Once upon a time, Rosie would have one hundred percent expected Dominic to fight for their relationship. When they were younger, he’d claimed the role of her protector, lover . . . all of the roles, really. They’d been consumed with each other. It wasn’t like that now, though. There was still a sexual attraction between them—a wild, pulse-pounding, feverish attraction—but that couldn’t sustain their marriage on its own. The fact that their sex life was mind-blowing had probably kept their relationship intact far past the point it had stopped being emotionally fulfilling. And that wasn’t okay with her anymore.

Come back to me.

Rosie could still hear the raw quality of Dominic’s voice as he said those words. Could still see the plea in his deep green eyes. God, she couldn’t remember the last time he’d looked at her like that. Like the fate of his universe hung on what she said next.

“Does that sound good to you, Rosie?” Georgie asked, breaking into Rosie’s thoughts.

“Oh. Um, yes. Sounds perfect.”

“Really?” The birthday party clown turned entertainment company mogul wiggled her eyebrows at Rosie. “Because I just asked if you’d have a three-way with me and Travis.”

Rosie almost dropped the plate in her hands. “What?”

Georgie burst out laughing.

“All right, you lunatic.” Bethany hip-bumped her younger sister while battling a smile. “Stop teasing Rosie or she won’t spill the goods about what happened on the porch.”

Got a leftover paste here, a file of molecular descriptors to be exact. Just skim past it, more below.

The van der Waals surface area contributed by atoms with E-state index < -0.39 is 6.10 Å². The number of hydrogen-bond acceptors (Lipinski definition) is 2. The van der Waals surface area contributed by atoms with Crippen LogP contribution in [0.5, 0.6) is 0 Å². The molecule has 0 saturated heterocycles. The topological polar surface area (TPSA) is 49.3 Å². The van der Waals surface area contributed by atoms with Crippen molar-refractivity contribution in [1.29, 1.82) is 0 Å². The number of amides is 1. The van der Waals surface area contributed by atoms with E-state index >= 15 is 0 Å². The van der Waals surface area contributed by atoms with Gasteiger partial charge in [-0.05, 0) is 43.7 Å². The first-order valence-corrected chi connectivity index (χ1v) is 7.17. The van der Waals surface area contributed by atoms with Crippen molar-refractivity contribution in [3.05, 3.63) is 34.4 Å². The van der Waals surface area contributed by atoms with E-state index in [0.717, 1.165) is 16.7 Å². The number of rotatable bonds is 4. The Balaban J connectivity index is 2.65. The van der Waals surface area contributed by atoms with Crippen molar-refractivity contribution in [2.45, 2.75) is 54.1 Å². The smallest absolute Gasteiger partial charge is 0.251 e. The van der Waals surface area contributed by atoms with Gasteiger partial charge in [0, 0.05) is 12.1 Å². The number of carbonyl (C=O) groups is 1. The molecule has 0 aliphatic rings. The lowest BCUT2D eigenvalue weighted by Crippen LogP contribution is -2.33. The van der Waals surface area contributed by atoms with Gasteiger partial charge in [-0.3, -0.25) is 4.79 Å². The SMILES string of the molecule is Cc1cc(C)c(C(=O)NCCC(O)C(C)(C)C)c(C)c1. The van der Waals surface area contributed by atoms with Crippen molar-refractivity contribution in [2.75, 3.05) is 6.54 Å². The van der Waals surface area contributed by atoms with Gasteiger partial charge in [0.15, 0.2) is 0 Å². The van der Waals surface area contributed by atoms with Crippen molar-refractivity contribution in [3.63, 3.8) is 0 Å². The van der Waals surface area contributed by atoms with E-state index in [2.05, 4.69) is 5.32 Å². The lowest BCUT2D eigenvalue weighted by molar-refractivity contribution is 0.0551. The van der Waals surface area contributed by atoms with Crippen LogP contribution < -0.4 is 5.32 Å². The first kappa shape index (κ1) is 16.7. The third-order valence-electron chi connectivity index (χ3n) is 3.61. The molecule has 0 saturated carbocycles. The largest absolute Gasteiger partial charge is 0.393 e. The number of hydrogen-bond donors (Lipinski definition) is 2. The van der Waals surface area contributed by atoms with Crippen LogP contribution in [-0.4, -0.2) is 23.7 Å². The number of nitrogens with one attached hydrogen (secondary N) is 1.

“Ah, I was only kidding. Travis is all mine.” Georgie chef-kissed her fingers. “Not that I wouldn’t be honored to tap that, Rosie—”

“Jesus.” Bethany laughed. “You’re sexually liberated now, Georgie. We get it.”

“I prefer the term ‘bonkified.’”

Rosie snorted into the back of her wrist, grateful she’d come to stay with Bethany rather than check into the local motel. The banter between the sisters was a nice distraction from the sudden upheaval of her life. And when Georgie went home to her fiancé, the companionable silence she shared with Bethany was nice, too. Rosie didn’t want that silence tonight, however. She wanted to be distracted.

“Have you ever . . .” Rosie pursed her lips at Bethany. “Had a three-way?”

“Rosie Vega, as I live and breathe. The nerve it takes to ask me such a thing.” Bethany swiped some cookie crumbs into her hand and brushed them into the garbage can. “Of course I have. You have to kiss a few frogs to find Prince Charming. Might as well test them dicks out two at a time.”

“Oh my God. My ears.” Georgie snatched her car keys off the kitchen island. “That’s my cue to head home.”

Bethany leaned a hip against the sink, waving a paper towel at her sister’s retreating back. “Look at that. And here Georgie thought she was bonkified.”

“No one likes a one-upper!” Georgie called on her way out the door.